For full functionality of this site it is necessary to enable JavaScript. Click here for instructions to enable JavaScript in your web browser.

San Diego Rental Car Center



The Rental Car Center is the first major component of the San Diego International Airport’s long-range plan to reduce airport traffic congestion and bring passengers closer to currently developed transportation nodes. In doing so, the Center helps to improve air quality by removing multiple shuttle vans from streets. The 2,000,000sf building is to be both technologically advanced and sustainably constructed. It includes state-of-the-art facilities to house 19 rental car companies (local small market operators) and 5400 cars.

The Rental Car Center is also designed to provide a high-end experience to San Diego travelers. Electric busses provide continuous transportation to the terminal. The center has two full height cores with enhanced public circulation and custom artwork that spans 60' high. The shell space with a decorative storefront is intended to house a restaurant that will have grand views of the airport. The articulated precast façade, curved glass storefront entry, tensile fabric canopies, and public art installations shall provide a striking yet cohesive element at the east border of the airport campus.

STRUCTURAL FRAMING SYSTEM

The Rental Car Center design entailed an open feel and high floor heights of 16.5-feet in order to meet the program requirements for rental car companies, and allow natural air and light to circulate the building. These design requirements eliminated the option for shear walls and called for the use of special concrete moment frames. With the columns spaced by distances of 60- and 409-feet, a system of long-span girder moments frames were treated by determining the optimal proportion of fired depth to column size.

The building seismic drift was also a controlling factor in order to maintain a maximum building separation of 12 inches driven by architectural and cost requirements.

Accelerated Construction Schedule:
  • Project Regional material value as a percentage of total materials cost = 42%
  • Project Recycled material value as a percentage of total materials cost = 24%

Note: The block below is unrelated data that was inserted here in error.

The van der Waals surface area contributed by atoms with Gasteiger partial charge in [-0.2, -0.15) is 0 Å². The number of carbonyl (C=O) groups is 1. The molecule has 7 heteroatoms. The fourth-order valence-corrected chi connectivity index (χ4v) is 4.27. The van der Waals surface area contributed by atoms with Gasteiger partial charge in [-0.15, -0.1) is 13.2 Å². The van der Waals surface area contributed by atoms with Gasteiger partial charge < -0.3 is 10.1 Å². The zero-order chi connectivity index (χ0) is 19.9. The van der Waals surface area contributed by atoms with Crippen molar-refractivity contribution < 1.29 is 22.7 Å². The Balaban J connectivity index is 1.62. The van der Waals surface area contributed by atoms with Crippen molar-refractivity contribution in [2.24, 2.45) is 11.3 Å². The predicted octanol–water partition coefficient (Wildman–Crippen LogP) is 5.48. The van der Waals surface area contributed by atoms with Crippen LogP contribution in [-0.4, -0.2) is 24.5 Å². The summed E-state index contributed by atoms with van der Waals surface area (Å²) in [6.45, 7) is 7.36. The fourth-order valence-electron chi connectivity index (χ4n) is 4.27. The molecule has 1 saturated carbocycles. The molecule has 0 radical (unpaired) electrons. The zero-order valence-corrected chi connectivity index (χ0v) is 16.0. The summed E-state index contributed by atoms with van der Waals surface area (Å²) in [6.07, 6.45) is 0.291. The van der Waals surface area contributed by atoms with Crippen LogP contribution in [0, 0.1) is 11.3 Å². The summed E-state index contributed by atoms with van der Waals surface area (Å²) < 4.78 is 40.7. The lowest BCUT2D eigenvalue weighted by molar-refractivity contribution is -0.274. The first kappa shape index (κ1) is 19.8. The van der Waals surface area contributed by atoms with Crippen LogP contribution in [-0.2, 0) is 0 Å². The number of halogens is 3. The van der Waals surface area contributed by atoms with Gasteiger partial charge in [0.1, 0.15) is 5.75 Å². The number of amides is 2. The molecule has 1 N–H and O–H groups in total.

• Reinforcing steel (rebar) & post-tension cable manufactured and extracted within 500 miles of project site
  • Reinforcing steel (rebar) & post-tension cable recycle content = 82% (Post Consumer) and 10% (Pre-consumer)

UNIQUE STRUCTURAL AND/OR ARCHITECTURAL DESIGN FEATURES

Building Foundation and Subgrade

Since the site was once the bay, the subgrade soil infill required 2,700 piles drilled with an average of 45’ deep to support the massive structure. In addition, groundwater affected excavations deeper than 10’ and required continuous dewatering operations.

During the initial geotechnical studies new faults were discovered that were previously unknown. Team assisted to the Airport to choose a building layout that avoided placing the structure directly on the fault lines.

Complexity and Magnitude of Concrete Reinforcing

12,500 tons of reinforcing steel (rebar) were installed on an accelerated schedule. The construction schedule mandated an average pour of 35,000sf of elevated deck per week.

Long Span Seismic Design based on large building footprint (500,000sf/flr)

Design Team developed a structural design for biaxial concrete ductile moment frames for each of the eight seismically separate building sections as well as the design of atrium steel roofs. The seismic analysis utilized 3-D modeling using site-specific response spectra dynamic analysis. With story heights of 16.5-feet and the columns spaced by distances of 60- and 40-feet, a system of long-span post-tensioned girder moment frames were created by determining the optimal proportion of the girder depth to column size.

Late Design Decisions Regarding Inclusion of Panels at Exterior Skin

The loads for the precast panels, designed and constructed by Clark Pacific, were required to be incorporated into the design loading on the exterior frames of the structure. Due to the protruding shape of the panels and point loading due to vertically spanning panels, integrating the design loading of the panels late in the design process proved to be one of the more challenging parts of the structural design.

Accelerated Construction Schedule:
  • 97,500 cubic yards of concrete poured in 12 months, (averaging about an acre of concrete a week).
  • Concrete pours up to five times a week and Structural observation four times per week.
  • 1.5 million square feet of formwork set.

REASONS FOR CHOOSING REINFORCED CONCRETE

  • Steel Reinforced Concrete provided the long life-cycle of the building that the owner was looking for.
  • Steel Reinforced concrete allowed the designer to use a moment frame design which allowed for a floor space to be completely open and unobstructed because the were no shear walls.
  • Steel reinforced concrete provided a very predictable schedule since the process for construction was extremely repetitive.

Project Details

Location:

San Diego, CA

Owner:

San Diego County Regional Airport Authority, San Diego, CA

Architect:

Demattei Wong Architecture, Burlingame, CA

Engineer:

Parsons Brinkerhoff with Kleinfelder Inc., San Diego, CA

Construction Management:

Kimley-Horn and Associates, San Diego, CA

General Contractor:

Austin Sundt Joint Venture, San Diego, CA

Concrete Contractor:

Austin Sundt Joint Venture, San Diego, CA

Reinforcing Bar Fabricator:

Gerdau Reinforcing Steel, San Diego, CA

Total Project Size:

2 million sq ft

Reinforcing Bar Placer:

Gerdau Reinforcing Steel, San Diego, CA

Award:

2016 CRSI Award Winner –
Transportation Facilities Category

Photography:

Design B, San Diego, CA

Resources